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Parents With Problem Children Can Find Help

6:42 PM, Mar 5, 2013   |    comments
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Greensboro, NC -- It's easy to talk about tough love, but it's so hard to put in to practice.

After 16-year-old Ayana Pearson was charged for making a false Facebook threat against Page High School, her mom made a hard decision and left Pearson in jail.

Pearson's mom told WFMY News 2 she didn't know how else to get through to her daughter, so she didn't bail her out.

She's not the only parent at the end of their rope, so WFMY News 2 looked for places parents can find help.

Talking to your kid's school resource officer or guidance counselor is a great first step. They're around your children for hours each day and can point you to programs run by both community groups and law enforcement. And they're proof you're not alone.

People who have dedicated their lives to helping at-risk youth said Tuesday that even great parents can have kids who are hard to handle.

"Sometimes you just have children who take a different path, take a different journey and it does not matter how good a parent you are," MCpl. Dee Jackson from the Guilford County Sheriff's said. "That just happens to be the journey that they're on."

Jackson points out that the sheriff's office runs several programs that parents can look to when they need help keeping their kids on the right path.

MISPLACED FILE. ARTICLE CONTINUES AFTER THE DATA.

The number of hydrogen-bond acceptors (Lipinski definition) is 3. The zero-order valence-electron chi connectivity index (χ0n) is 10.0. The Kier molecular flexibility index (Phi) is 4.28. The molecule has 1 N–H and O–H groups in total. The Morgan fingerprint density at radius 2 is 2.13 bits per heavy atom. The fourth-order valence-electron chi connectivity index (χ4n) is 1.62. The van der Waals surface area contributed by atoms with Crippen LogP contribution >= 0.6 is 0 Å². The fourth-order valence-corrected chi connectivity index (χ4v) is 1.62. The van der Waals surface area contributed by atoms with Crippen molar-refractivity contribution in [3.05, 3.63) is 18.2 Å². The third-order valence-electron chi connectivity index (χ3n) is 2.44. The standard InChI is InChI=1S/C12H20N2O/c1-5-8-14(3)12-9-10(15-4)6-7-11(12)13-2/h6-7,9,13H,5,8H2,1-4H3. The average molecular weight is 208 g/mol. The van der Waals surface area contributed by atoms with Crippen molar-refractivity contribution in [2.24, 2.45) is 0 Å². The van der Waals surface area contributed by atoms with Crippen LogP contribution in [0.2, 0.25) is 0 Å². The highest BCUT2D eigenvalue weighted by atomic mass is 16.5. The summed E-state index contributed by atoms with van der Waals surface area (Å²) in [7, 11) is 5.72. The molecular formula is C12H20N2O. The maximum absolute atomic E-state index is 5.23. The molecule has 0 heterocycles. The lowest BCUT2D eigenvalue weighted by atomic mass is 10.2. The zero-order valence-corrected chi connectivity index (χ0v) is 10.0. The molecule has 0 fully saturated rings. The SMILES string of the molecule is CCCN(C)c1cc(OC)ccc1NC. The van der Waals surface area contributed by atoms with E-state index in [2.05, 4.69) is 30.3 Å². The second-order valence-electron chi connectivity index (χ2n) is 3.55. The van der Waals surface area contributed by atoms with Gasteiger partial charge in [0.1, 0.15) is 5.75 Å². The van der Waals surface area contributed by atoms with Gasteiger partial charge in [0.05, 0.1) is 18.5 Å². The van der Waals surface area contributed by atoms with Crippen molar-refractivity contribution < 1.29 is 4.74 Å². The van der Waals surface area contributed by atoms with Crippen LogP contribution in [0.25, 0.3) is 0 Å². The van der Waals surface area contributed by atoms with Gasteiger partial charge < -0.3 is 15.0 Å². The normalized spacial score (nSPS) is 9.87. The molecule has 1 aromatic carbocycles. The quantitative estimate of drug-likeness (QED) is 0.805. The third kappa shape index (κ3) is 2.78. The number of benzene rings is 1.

Once annually, there's the Sheriff's Youth Academy -- slated this year for June 24-28. Teens aged 14-18 don uniforms, go through classes, experience physical training and get a taste of what it takes to succeed in law enforcement. Jackson says it helps straighten out teens who might've found trouble before. The academy is free, and sign-ups should start in the coming weeks.

You can contact the sheriff's office at 641-3694 for information about the academy, the Explorer Post Program that operates in conjunction with the Boy Scouts of America or to sign up your child for a tour of the jail to see what life behind bars is like.

The Greensboro Police Department has a Child Response Initiative that includes a consortium of healthcare providers and community groups, a department spokeswoman said. Children must be referred by a law enforcement officer, which can include a school resource officer.

Dialing 211 connects you to the United Way's 24-hour, multilingual hotline. The United Way can connect you to agencies such as Teen Court, Youth FOCUS, Family Service of the Piedmont and more. The 211 number works all across the Piedmont, regardless of where you live.

WFMY News 2

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